The ability to access open records and other information about public employees is critical to democratic governance. The Public Information Act states that public servants do not have the privilege of determining what the people ought to know and what ought to be kept secret. Any erosion of the public’s ability to access information about public servants, including law enforcement officers, should be permitted only if absolutely necessary for the maintenance of law and order. CSHB 1422 would deny the release of important records that might be germane to public investigations or reporting but were not egregious enough to fit in the bill’s narrow definition of “disciplinary action.”Also see HRO's summary for proponents arguments, which to my mind amount to, "We're special, don't hold us accountable." The bill would not "curtail" the public's access to information, say proponents, only "restrict" it. Huh?
Complaints do not always result in discharge, suspension, or demotion. Frequently, sustained complaints lead to some lesser form of punishment, such as a written reprimand, forced reassignment, mandatory counseling, restricted overtime, or other results that do not technically qualify as disciplinary action. The bill summarily would exclude these documents that could be relevant to the purpose of an open records request.
The only real recourse the bill would provide to acquire personnel documents that were not specifically listed as subject to release would be a court subpoena or a discovery order. This would place a lot of power in the hands of courts to decide what documents were relevant to a case. It also would provide very limited options for public information requests conducted as part of investigative reporting or other legitimate purposes not directly related to court proceedings. Important information about an officer’s professional history would be denied with no clear means of gaining access except by the officer’s written consent , which he or she would have little incentive to grant.
Civil service agreements under Local Government Code, ch. 143 require a public vote to be adopted. A public vote in this case is an expression of popular will regarding what types of information the public deems it should be able to access. CSHB 1422 would codify an important restriction on public information by means of a statutory amendment. It would establish no process enabling the public to support or refute a restriction on the accessibility of information.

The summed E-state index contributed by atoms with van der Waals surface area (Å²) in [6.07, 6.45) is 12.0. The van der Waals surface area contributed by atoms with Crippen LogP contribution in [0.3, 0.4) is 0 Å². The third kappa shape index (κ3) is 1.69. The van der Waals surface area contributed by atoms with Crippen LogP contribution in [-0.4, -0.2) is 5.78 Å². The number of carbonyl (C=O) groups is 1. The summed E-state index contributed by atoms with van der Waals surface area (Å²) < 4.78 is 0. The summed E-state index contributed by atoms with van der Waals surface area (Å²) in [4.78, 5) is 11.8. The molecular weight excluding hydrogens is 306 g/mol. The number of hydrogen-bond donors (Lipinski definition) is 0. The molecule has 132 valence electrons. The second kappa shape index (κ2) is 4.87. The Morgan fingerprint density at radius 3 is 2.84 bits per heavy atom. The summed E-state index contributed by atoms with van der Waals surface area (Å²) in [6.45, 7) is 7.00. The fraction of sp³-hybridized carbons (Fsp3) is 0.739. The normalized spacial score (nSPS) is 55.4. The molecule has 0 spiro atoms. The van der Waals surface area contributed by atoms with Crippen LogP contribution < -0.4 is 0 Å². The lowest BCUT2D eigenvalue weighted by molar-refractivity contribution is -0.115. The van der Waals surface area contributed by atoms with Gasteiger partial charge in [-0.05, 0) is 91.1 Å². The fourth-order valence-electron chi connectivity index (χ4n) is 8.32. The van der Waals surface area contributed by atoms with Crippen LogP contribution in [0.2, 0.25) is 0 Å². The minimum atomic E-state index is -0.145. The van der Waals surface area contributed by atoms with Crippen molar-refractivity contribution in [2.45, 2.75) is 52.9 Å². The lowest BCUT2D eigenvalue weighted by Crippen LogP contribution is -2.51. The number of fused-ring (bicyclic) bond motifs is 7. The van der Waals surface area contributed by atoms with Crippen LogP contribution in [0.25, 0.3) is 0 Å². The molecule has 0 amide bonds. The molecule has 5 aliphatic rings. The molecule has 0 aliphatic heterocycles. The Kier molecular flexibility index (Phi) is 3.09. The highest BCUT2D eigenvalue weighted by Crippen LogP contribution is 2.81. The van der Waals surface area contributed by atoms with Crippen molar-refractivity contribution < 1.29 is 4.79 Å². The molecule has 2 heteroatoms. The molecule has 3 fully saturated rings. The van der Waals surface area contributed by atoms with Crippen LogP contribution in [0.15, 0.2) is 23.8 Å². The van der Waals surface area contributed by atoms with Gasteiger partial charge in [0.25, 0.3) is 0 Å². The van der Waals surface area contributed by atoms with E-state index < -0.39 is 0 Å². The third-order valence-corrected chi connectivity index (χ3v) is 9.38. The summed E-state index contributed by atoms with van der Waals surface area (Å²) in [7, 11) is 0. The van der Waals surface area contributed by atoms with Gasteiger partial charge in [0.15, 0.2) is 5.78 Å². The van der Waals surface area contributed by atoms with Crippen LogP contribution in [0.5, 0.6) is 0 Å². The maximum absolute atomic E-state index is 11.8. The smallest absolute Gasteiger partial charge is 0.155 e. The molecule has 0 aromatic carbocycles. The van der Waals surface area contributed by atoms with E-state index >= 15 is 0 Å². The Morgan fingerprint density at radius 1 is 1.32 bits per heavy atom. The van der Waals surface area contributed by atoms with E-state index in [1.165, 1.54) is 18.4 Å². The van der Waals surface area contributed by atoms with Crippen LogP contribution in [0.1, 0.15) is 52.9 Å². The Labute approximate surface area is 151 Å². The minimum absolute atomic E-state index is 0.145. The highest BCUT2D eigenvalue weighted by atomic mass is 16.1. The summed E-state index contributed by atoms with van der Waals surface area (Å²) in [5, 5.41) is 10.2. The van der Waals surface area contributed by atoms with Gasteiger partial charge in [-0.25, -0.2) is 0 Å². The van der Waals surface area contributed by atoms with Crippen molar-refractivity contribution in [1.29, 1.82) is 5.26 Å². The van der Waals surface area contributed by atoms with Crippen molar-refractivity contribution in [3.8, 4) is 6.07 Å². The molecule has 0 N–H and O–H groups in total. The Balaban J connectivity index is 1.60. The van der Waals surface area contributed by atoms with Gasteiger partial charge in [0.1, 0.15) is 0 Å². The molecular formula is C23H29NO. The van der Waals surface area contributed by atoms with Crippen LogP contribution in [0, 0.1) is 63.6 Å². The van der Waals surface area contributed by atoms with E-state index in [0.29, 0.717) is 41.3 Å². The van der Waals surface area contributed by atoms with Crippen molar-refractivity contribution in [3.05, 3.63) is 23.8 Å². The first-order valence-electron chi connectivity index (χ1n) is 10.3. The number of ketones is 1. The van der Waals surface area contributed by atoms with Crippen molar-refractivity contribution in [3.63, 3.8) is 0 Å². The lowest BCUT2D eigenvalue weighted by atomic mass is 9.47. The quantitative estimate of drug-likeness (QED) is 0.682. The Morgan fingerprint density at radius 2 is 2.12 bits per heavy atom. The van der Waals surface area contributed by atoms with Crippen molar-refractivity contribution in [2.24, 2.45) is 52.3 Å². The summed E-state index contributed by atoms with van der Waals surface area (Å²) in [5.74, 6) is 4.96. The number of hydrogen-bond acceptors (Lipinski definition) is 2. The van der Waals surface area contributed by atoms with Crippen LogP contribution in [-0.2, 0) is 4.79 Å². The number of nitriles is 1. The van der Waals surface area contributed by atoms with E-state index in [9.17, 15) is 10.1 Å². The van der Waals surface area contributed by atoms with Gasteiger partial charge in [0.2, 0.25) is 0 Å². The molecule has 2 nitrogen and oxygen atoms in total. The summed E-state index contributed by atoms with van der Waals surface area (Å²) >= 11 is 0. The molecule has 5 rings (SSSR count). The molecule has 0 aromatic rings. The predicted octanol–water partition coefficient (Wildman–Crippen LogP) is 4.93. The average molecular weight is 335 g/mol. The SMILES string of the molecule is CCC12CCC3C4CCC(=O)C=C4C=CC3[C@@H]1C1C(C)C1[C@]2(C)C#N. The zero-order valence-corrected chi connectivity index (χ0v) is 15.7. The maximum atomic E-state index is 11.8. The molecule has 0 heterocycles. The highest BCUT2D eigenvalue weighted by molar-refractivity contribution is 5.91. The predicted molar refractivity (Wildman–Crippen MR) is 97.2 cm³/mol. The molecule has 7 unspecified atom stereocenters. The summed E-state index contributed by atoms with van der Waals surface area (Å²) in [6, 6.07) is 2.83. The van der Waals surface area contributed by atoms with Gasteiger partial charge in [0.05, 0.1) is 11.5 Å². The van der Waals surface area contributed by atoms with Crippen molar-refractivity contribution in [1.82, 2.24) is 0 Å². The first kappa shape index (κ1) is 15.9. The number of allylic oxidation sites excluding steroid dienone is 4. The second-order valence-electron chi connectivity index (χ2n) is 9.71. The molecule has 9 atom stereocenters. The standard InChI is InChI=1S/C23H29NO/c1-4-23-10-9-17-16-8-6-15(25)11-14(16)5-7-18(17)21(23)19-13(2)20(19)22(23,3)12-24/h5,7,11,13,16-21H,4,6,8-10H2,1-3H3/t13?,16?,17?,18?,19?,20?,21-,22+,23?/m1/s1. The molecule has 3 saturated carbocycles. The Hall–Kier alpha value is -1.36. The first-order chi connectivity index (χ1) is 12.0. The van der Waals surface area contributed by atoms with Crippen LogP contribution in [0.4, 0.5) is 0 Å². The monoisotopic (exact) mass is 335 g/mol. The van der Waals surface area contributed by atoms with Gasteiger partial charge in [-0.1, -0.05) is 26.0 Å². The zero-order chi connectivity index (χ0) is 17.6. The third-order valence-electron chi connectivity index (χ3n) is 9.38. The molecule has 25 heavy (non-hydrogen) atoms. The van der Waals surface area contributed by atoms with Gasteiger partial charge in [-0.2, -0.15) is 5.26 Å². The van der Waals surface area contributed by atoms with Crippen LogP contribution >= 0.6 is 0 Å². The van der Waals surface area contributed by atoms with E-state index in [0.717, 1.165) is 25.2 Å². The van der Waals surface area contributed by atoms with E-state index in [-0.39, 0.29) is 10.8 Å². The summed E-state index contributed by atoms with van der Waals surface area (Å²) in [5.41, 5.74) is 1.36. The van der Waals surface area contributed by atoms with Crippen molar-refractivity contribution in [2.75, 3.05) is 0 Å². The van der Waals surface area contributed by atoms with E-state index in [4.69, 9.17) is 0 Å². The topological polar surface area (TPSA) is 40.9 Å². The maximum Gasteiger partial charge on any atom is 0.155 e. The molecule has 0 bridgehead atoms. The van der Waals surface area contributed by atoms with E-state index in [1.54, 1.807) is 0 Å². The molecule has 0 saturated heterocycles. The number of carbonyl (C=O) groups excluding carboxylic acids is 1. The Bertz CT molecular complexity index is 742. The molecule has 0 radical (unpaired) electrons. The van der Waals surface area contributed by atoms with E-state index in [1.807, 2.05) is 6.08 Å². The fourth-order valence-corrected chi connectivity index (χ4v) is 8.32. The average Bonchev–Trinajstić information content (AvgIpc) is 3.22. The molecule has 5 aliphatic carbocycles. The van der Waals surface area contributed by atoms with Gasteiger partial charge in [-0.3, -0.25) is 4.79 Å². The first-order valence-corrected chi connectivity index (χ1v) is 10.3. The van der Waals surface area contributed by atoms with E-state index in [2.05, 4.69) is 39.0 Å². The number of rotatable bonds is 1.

CSHB 1422 would establish restrictions on access to public information that are not sufficiently warranted by circumstance. The vast majority of municipal and county law enforcement departments in Texas — more than 2,400 in total — do not have civil service agreements. Only 73 municipalities have records restriction policies in place through civil service agreements, and many of these were established before the restrictions on personnel records were added. The restrictions proposed in CSHB 1422 would apply only to DPS commissioned officers. If protection from public acces to records were really so important, then the restrictions should apply to all other state enforcement officers, and
perhaps to all state employees.
UPDATE: Okay, we might have a horse race on this one! Chairman Driver moved to postpone second reading of the bill on the House floor until a time certain at 9 a.m. Monday, April 23. That usually means other members expressed concerns about the bill and the author chose to negotiate rather than risk a floor fight. If you oppose HB 1422, now would be the time to contact your state representative and let them know - House members all have to decide how to vote on it between now and Monday morning.